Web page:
Iowa Democrats are cautiously optimistic that simmering anger over the Wall Street financial bailout and voters’ anti-incumbent mood will help them defeat Sen. Chuck GrassleyChuck GrassleyAdvocacy group seeks probe into DOD statements on sexual assault Social Security moves to block the mentally ill from purchasing guns GOP group enlists public with opposition research app MORE (R-Iowa).
“What I hear most is how angry people are about the Wall Street bailout,” Democratic Senate candidate Roxanne Conlin told The Hill. “They clearly see the connection between the fact that they, their family, their friends are unemployed, and Wall Street. They know what happened here, Wall Street drove the economy off a cliff.”
Some financial institutions that received taxpayer money through the TARP program subsequently paid bonuses to their employees, which caused widespread anger.
Conlin is one of three Democratic candidates vying to challenge Grassley in November. She’s expected to win the June 8 primary.
Republicans agree that Grassley faces a tough reelection fight this year. “He’s a strong candidate, he’s a strong senator, he’s doing a good job and people will respect that but it’s an environment maybe we haven’t seen before,” said Bob Haus, an Iowa-based Republican consultant.
Many senators are facing harder reelection battles this cycle and some, such as Sens. Arlen Specter (D-Pa.) and Bob Bennett (R-Utah), have lost their primaries to upstart candidates.
“It’s a tough environment for any incumbent, not just Chuck Grassley,” Haus said. “There is a growing weariness here that every time the word reform comes out there’s no cost-savings associated, it’s just costs. And I think that’s what people are getting really tired of.”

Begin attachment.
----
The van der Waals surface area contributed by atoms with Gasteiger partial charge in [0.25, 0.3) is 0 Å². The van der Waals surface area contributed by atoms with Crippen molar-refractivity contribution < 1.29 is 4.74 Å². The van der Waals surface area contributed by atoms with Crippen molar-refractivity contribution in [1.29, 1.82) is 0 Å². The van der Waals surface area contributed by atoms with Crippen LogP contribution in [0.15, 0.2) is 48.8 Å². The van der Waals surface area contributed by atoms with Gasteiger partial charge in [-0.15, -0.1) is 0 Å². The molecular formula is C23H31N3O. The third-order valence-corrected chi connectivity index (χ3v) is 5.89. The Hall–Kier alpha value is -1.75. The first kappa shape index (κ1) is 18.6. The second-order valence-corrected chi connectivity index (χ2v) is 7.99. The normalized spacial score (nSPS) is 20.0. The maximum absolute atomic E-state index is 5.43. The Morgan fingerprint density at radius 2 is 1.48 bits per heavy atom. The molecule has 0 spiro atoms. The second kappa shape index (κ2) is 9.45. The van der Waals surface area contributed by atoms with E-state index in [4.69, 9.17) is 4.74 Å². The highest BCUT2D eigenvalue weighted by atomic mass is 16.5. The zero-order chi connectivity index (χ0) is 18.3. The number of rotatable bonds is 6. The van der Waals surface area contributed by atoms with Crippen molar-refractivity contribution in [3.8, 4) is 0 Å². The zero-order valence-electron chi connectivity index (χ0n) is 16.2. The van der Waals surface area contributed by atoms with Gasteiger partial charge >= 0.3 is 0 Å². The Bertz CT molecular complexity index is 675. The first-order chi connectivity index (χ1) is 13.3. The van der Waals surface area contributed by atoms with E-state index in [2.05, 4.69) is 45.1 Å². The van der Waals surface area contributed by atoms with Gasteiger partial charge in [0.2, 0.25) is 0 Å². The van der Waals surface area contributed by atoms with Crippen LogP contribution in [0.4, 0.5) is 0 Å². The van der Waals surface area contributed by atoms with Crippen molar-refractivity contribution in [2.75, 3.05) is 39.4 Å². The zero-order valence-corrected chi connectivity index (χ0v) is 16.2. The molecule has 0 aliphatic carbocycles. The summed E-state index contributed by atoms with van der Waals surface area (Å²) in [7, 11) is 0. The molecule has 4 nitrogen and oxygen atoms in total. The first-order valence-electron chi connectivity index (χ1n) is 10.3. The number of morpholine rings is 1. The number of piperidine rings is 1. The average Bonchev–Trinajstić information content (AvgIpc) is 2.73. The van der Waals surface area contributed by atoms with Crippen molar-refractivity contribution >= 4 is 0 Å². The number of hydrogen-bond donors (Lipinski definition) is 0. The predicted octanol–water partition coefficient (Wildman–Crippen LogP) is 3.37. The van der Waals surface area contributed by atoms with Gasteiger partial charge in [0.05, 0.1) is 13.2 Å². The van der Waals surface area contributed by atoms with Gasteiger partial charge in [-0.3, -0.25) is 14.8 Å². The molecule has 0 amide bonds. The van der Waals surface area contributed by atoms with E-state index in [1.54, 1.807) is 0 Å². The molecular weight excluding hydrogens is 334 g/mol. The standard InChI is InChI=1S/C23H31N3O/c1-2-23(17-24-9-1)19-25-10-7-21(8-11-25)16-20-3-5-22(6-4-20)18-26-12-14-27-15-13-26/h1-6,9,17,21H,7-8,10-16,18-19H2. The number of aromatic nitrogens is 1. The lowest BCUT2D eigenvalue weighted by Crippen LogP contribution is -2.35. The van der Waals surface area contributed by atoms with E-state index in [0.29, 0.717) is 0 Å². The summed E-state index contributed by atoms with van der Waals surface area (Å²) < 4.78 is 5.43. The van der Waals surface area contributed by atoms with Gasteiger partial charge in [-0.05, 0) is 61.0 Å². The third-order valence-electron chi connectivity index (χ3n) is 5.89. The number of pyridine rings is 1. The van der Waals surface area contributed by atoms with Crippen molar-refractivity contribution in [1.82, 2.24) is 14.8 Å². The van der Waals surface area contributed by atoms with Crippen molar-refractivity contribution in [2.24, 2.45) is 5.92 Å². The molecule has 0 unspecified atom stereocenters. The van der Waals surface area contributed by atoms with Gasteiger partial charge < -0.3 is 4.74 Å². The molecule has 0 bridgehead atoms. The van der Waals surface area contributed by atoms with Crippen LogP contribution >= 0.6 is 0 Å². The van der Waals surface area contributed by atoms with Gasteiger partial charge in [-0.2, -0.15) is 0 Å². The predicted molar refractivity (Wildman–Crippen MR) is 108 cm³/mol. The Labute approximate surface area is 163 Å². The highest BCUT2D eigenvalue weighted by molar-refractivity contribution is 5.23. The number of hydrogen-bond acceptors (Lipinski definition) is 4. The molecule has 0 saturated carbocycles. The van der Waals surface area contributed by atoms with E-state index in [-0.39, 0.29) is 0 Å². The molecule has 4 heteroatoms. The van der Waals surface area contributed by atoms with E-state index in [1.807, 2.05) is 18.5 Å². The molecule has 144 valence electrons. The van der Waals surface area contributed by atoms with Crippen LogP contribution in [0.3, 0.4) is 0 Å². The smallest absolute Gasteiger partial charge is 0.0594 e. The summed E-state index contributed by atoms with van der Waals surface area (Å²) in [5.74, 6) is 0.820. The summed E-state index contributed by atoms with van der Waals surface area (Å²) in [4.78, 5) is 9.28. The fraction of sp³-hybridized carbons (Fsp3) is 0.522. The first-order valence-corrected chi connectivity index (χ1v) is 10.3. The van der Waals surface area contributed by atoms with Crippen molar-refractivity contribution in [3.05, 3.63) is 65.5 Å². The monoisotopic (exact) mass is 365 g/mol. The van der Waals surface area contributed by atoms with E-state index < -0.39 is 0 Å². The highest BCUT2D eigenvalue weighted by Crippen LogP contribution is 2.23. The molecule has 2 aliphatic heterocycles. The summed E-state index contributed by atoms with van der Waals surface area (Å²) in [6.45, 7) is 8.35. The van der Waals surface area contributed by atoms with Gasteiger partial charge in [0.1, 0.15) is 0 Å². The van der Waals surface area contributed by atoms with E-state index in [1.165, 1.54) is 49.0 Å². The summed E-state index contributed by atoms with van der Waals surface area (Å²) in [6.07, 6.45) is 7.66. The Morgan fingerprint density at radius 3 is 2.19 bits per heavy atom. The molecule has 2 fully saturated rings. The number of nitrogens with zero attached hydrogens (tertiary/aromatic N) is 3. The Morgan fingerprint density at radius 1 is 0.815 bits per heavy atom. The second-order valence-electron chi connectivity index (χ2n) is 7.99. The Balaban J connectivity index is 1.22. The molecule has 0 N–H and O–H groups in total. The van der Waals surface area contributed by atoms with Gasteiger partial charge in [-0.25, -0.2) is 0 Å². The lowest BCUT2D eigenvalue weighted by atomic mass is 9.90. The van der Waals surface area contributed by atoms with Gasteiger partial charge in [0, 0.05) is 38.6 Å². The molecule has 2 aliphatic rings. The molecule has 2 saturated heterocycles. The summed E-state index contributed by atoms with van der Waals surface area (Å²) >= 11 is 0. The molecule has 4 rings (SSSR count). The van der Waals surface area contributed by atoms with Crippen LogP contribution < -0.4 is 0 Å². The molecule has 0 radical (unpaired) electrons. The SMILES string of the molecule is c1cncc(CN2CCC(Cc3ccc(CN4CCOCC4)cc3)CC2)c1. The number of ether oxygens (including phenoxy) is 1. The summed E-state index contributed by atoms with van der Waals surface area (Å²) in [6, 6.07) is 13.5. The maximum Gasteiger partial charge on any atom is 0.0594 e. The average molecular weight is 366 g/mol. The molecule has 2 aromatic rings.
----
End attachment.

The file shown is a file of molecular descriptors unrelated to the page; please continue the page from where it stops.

Grassley may have tried to avert renewed criticism of his 2008 TARP vote by voting in favor of the Wall Street reform bill, which recently passed the Senate.
Conlin pointed to Grassley’s vote as an example of election-year politics. “He is a rock-ribbed partisan on almost every issue,” she said.
But the five-term incumbent joined Democrats to vote for the legislation — becoming one of only four Republicans to vote “yes.”
Grassley had previously voted against closing debate on the sprawling 1,500-page bill, which could have allowed it to move forward sooner.
Conlin said some 61,000 of her supporters contacted Grassley’s office to encourage him to vote for the bill. “We put political pressure on him,” she said. “We very much wanted him to vote right.”
Haus disputed Grassley was playing politics with his vote, noting he has a history of breaking with his party to vote for legislation he thinks is right for Iowa.
Conlin is also hoping to capitalize on that long history.
“There are certainly people who think 36 years in Washington is really enough. I hear that a lot,” she said. “As much as he pretends to be an outsider, the man has been in public life for 51 years. His principle occupation in his entire life has been with the government. So I just don’t think he can qualify, ever, as someone who has the perspective of a small-business owner, which is what I am.”
Conlin is a successful consumer lawyer who gained notoriety when she won a class-action lawsuit against Microsoft. Success in the courtroom has given her some financial resources to funnel into her campaign.
Conlin has lent her campaign more than $250,000 and “paid some of the bills,” she said.
But she doesn’t plan to self-fund significantly. “I’m not Carly Fiorina or Meg Whitman. We’re just not in that category. Much of our net worth is in buildings,” she said.
Still, having some ability to self-fund could help her close the money gap with Grassley. He reported having $5.5 million cash on hand in his pre-primary fundraising report, while Conlin had just $870,643 banked.
Conlin said she’s focused on the general but isn’t taking next week’s primary vote for granted. “We’re working very hard, we’re running TV ads,” she said.
It may be a close vote. On Sunday, the Des Moines Register’s editorial board endorsed attorney Tom Fiegen for the Democratic nomination.